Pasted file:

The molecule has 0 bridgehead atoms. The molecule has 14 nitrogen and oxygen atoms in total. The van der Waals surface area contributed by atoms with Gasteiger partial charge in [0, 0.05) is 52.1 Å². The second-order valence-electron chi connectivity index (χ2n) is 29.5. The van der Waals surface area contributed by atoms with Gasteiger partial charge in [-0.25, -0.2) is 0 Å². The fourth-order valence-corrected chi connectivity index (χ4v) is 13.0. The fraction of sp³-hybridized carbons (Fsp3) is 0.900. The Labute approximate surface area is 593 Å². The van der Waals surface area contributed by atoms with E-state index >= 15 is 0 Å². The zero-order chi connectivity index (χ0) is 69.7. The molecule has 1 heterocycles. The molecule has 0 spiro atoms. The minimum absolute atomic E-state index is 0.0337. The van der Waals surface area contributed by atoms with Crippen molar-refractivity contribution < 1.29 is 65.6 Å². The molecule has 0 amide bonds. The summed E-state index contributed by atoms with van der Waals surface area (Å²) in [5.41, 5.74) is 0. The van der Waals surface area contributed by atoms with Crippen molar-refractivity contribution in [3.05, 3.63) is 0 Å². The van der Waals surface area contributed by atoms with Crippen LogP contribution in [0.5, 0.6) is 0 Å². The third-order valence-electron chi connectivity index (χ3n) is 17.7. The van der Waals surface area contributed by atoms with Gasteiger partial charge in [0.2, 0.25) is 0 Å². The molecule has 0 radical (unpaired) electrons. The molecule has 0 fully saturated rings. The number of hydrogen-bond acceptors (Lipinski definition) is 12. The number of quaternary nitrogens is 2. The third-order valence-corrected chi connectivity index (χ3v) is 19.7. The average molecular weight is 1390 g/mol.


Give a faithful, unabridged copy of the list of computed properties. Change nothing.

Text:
The molecule has 0 bridgehead atoms. The molecule has 14 nitrogen and oxygen atoms in total. The van der Waals surface area contributed by atoms with Gasteiger partial charge in [0, 0.05) is 52.1 Å². The second-order valence-electron chi connectivity index (χ2n) is 29.5. The van der Waals surface area contributed by atoms with Gasteiger partial charge in [-0.25, -0.2) is 0 Å². The fourth-order valence-corrected chi connectivity index (χ4v) is 13.0. The fraction of sp³-hybridized carbons (Fsp3) is 0.900. The Labute approximate surface area is 593 Å². The van der Waals surface area contributed by atoms with E-state index >= 15 is 0 Å². The zero-order chi connectivity index (χ0) is 69.7. The molecule has 1 heterocycles. The molecule has 0 spiro atoms. The minimum absolute atomic E-state index is 0.0337. The van der Waals surface area contributed by atoms with Crippen molar-refractivity contribution < 1.29 is 65.6 Å². The molecule has 0 amide bonds. The summed E-state index contributed by atoms with van der Waals surface area (Å²) in [5.41, 5.74) is 0. The van der Waals surface area contributed by atoms with Crippen molar-refractivity contribution in [3.05, 3.63) is 0 Å². The van der Waals surface area contributed by atoms with Crippen LogP contribution in [0.5, 0.6) is 0 Å². The third-order valence-electron chi connectivity index (χ3n) is 17.7. The van der Waals surface area contributed by atoms with Gasteiger partial charge in [0.2, 0.25) is 0 Å². The molecule has 0 radical (unpaired) electrons. The molecule has 0 fully saturated rings. The number of hydrogen-bond acceptors (Lipinski definition) is 12. The number of quaternary nitrogens is 2. The third-order valence-corrected chi connectivity index (χ3v) is 19.7. The average molecular weight is 1390 g/mol.